Moves to rebalance the economy through the Government’s Industrial Strategy risk failing without an urgent and radical move to devolve funding and responsibility to local areas to enable councils and business to work together to boost housebuilding, create jobs, close the growing skills gap, and improve transport and broadband.
Ahead of the Autumn Budget, the Local Government Association said the Government needs to recognise that councils are crucial to delivering inclusive economic growth to benefit all communities but this is being hindered by centralisation and scores of different nationally controlled funding pots.
The LGA, which represents more than 370 councils in England and Wales, is highlighting that more than £23 billion spent on growth, regeneration and skills is spread across 70 different national funding streams and managed by 22 government departments and agencies.
This creates a really confusing picture, wastes public money and creates unnecessary delays in getting projects off the ground. Perversely, this holds back the local and national economy, and more importantly, impacts on people’s opportunities for prosperity.
The LGA says the Autumn Budget is an ideal opportunity to devolve powers to councils who are best placed to understand the needs of their local economies and create the conditions for jobs and future growth.
It is also urging government to reform the current inefficient maze of separate funding pots for local growth and instead devolve money to local areas through a single, streamlined investment fund.
The LGA says devolution of growth funding must be used to deliver the Government’s Industrial Strategy as it will benefit local economies and improve the wellbeing of communities in several key areas:
- A devolved and funded skills and employment system would be quicker at addressing the skills and jobs challenges unique to every area than government-run initiatives. By 2024, analysis for the LGA reveals there will be four million too few high skilled people and eight million too many intermediate and low skilled people than there are jobs. Failure to address this by 2024 puts at risk up to 4 per cent of future economic growth – or a loss of £90 billion in economic output – and leaving the average worker £1,000 a year worse off. LGA proposals to devolve and integrate careers advice, apprenticeships, employment support and skills funding would each year result in 8,500 people off out of work benefits and 6,000 people attaining better skills.
- A simplified, ambitious and longer term approach to funding for local transport – including fixing potholes and tackling congestion - as enjoyed by Highways England and Network Rail, would create greater scope for efficiencies, innovation and business investment, instead of councils being forced to spend scarce resources bidding for siloed national funding pots, with no guarantee of results
- Fast and reliable digital connectivity is increasingly critical to a productive economy and engaged society. Councils are best placed to understand the digital needs of their local areas – including the projected 60,000 premises which will remain unaddressed by the Universal Service Obligation - and pilot new ways of working with mobile network operators and communities to help deploy the infrastructure needed to facilitate excellent mobile coverage across the country.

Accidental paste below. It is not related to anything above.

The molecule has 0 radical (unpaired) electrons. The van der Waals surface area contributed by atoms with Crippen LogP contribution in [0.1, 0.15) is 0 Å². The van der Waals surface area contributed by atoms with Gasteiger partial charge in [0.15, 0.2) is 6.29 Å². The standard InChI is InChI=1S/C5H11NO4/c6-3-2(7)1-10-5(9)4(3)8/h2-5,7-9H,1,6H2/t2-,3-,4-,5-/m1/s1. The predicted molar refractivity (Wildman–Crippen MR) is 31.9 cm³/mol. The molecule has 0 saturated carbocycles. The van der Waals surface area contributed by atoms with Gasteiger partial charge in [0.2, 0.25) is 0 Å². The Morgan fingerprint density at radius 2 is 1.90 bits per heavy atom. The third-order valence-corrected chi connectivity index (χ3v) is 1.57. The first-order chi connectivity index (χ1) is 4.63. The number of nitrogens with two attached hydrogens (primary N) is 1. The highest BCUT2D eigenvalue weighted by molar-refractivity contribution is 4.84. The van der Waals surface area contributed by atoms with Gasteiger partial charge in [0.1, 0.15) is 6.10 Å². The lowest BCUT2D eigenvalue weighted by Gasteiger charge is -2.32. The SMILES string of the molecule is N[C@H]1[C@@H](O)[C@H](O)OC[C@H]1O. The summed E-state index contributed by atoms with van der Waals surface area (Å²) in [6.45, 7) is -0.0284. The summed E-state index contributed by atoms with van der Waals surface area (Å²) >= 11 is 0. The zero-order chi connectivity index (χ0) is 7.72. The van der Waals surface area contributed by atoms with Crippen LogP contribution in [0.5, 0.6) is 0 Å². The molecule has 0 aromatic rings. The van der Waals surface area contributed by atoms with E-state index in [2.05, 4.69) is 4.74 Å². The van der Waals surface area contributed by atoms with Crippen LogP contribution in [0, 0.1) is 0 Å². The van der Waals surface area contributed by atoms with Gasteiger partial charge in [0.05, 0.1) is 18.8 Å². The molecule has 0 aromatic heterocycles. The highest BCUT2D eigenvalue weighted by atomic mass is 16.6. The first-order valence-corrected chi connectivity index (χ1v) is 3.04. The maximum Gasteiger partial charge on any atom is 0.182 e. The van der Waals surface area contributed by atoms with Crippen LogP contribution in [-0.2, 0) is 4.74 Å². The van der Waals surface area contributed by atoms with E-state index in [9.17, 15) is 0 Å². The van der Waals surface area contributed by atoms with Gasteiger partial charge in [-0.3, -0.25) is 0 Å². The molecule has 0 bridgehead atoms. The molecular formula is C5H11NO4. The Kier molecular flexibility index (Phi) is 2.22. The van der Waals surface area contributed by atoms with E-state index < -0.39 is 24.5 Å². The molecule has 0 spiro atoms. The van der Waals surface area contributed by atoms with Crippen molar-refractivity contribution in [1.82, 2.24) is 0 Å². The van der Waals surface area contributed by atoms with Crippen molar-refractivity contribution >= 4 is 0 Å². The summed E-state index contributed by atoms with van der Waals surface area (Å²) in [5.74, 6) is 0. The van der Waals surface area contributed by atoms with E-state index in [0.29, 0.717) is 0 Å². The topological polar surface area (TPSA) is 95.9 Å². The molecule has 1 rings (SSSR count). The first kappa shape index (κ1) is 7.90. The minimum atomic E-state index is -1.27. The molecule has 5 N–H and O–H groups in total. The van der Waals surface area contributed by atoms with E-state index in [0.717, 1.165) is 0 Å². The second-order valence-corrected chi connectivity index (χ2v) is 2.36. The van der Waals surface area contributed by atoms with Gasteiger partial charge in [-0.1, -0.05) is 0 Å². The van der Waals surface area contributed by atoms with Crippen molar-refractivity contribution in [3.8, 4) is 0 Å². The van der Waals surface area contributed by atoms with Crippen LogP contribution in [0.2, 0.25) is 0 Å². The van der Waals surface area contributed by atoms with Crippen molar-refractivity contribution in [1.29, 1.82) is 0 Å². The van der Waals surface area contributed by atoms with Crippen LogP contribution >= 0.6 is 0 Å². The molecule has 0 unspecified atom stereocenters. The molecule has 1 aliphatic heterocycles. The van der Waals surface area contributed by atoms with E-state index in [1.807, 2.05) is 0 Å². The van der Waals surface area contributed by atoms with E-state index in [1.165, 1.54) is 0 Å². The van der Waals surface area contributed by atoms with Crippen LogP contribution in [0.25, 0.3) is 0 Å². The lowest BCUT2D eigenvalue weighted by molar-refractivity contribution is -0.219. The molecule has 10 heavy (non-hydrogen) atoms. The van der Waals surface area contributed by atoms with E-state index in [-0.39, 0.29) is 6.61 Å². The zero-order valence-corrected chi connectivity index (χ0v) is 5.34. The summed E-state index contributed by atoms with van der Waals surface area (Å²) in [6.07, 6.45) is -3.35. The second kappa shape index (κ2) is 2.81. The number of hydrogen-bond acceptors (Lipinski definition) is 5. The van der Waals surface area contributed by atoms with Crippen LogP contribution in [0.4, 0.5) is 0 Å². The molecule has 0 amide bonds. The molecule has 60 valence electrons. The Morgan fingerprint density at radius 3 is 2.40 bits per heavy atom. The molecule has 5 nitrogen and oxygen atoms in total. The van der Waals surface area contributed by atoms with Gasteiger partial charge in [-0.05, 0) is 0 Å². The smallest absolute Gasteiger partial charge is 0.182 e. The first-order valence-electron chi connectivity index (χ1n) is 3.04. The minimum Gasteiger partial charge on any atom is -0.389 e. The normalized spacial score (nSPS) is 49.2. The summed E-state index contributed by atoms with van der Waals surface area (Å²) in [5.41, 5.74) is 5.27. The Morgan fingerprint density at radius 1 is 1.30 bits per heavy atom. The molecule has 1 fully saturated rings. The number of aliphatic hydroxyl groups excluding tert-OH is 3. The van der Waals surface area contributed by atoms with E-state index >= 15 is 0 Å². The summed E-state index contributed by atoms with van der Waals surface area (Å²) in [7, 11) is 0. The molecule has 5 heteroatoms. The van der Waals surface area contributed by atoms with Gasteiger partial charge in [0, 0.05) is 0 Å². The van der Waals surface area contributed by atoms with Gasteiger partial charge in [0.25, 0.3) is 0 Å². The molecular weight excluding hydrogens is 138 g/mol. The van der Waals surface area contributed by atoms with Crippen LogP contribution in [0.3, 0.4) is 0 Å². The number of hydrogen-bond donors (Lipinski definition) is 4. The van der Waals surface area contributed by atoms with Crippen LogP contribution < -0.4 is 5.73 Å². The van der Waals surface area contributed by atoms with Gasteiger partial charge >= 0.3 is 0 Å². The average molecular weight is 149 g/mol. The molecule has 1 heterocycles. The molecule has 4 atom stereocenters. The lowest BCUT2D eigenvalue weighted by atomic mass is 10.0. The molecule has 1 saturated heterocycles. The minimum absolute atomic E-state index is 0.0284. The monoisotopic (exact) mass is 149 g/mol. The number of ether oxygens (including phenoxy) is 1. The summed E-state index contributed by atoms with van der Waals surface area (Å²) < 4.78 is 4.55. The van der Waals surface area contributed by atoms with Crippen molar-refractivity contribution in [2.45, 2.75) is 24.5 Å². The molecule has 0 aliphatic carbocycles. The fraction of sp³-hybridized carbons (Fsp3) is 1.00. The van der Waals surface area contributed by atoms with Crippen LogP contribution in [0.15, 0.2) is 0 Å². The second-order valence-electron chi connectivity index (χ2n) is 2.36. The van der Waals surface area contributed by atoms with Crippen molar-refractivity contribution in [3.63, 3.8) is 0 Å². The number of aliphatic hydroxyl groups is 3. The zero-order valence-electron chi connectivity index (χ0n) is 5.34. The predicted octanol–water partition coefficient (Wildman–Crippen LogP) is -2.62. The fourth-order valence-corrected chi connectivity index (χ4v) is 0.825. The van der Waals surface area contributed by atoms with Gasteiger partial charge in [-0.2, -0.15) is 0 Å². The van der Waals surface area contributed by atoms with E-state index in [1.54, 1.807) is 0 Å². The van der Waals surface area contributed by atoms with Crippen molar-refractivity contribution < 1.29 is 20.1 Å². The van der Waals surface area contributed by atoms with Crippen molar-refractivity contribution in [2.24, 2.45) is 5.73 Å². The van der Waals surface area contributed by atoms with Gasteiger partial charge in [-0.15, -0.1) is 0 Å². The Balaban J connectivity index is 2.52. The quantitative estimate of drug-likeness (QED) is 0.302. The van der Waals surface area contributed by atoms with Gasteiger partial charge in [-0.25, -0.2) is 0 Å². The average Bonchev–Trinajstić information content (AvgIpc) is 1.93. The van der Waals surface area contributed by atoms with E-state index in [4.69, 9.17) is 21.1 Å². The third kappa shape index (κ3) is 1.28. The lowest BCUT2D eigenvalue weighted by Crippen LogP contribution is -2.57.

Cllr Mark Hawthorne, Chairman of the LGA’s People and Places Board, said:
“The UK is one of the most centralised economies in the western world, and as a result, has poor levels of productivity.
“Councils are best placed to understand the needs of local economies, but are currently having to spend too much time trying to access growth funding for essential projects to improve their local areas. This is frustrating the efforts of councils to build homes, create jobs and invest in infrastructure, such as transport, to boost our economy.
“Despite improvements, the current system for growth and regeneration funding is still unnecessarily bureaucratic and hindering progress in our towns and cities, as well as creating uncertainty for businesses and investors. Simpler, fewer funding streams would help kick-start more projects more quickly.
“It is clear top down approaches don’t work. Giving local government more freedoms would improve productivity and also help to boost place-based inclusive growth. We need to upskill young people and adults now to make them relevant for the jobs of today and tomorrow. We have a plan in place and are ready and willing to help the Government deliver a skills system that makes sense for local people and places.
“The Autumn Budget provides an ideal opportunity for the Government to formalise the role of local government in delivering the Industrial Strategy. By placing local leadership at the heart of investment decisions to bolster inclusive economic growth, councils can help create sustainable, cohesive and successful communities in all parts of the country.
“The Industrial Strategy should use this place-based approach to drive up skills levels and productivity across the country to ensure that all parts of the country are able to create the conditions for inclusive growth.”
NOTES TO EDITOR
- Work Local is the LGA’s practical model to help tailor DfE skills policy locally. Coordinated by combined authorities and groups of councils, partnerships can plan, commission and have oversight of careers advice, employment, skills, apprenticeship provision in places, providing a coherent offer for the unemployed and low skilled, and forging links between training employers and providers. This could each year result in 8,500 people off out of work benefits, 6,000 people attaining better skills, additional fiscal benefits of £280 million and a benefit to the economy of £420 million.
Our submission to the 2017 Autumn Budget sets out how, with the right funding and powers, councils can continue to lead their local areas.